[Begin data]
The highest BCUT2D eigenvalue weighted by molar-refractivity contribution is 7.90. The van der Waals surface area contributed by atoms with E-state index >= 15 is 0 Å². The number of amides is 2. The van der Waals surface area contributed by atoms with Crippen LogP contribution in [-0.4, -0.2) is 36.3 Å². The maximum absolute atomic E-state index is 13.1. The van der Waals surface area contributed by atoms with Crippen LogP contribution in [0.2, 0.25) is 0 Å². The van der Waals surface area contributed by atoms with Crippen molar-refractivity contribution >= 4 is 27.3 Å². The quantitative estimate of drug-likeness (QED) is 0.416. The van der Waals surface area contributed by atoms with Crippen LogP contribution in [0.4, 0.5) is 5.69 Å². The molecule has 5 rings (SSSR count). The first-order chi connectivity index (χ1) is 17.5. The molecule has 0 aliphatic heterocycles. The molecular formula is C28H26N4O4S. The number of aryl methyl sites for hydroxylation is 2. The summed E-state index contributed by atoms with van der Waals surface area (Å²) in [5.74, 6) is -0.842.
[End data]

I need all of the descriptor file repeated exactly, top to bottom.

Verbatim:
The highest BCUT2D eigenvalue weighted by molar-refractivity contribution is 7.90. The van der Waals surface area contributed by atoms with E-state index >= 15 is 0 Å². The number of amides is 2. The van der Waals surface area contributed by atoms with Crippen LogP contribution in [-0.4, -0.2) is 36.3 Å². The maximum absolute atomic E-state index is 13.1. The van der Waals surface area contributed by atoms with Crippen LogP contribution in [0.2, 0.25) is 0 Å². The van der Waals surface area contributed by atoms with Crippen molar-refractivity contribution >= 4 is 27.3 Å². The quantitative estimate of drug-likeness (QED) is 0.416. The van der Waals surface area contributed by atoms with Crippen LogP contribution in [0.4, 0.5) is 5.69 Å². The molecule has 5 rings (SSSR count). The first-order chi connectivity index (χ1) is 17.5. The molecule has 0 aliphatic heterocycles. The molecular formula is C28H26N4O4S. The number of aryl methyl sites for hydroxylation is 2. The summed E-state index contributed by atoms with van der Waals surface area (Å²) in [5.74, 6) is -0.842.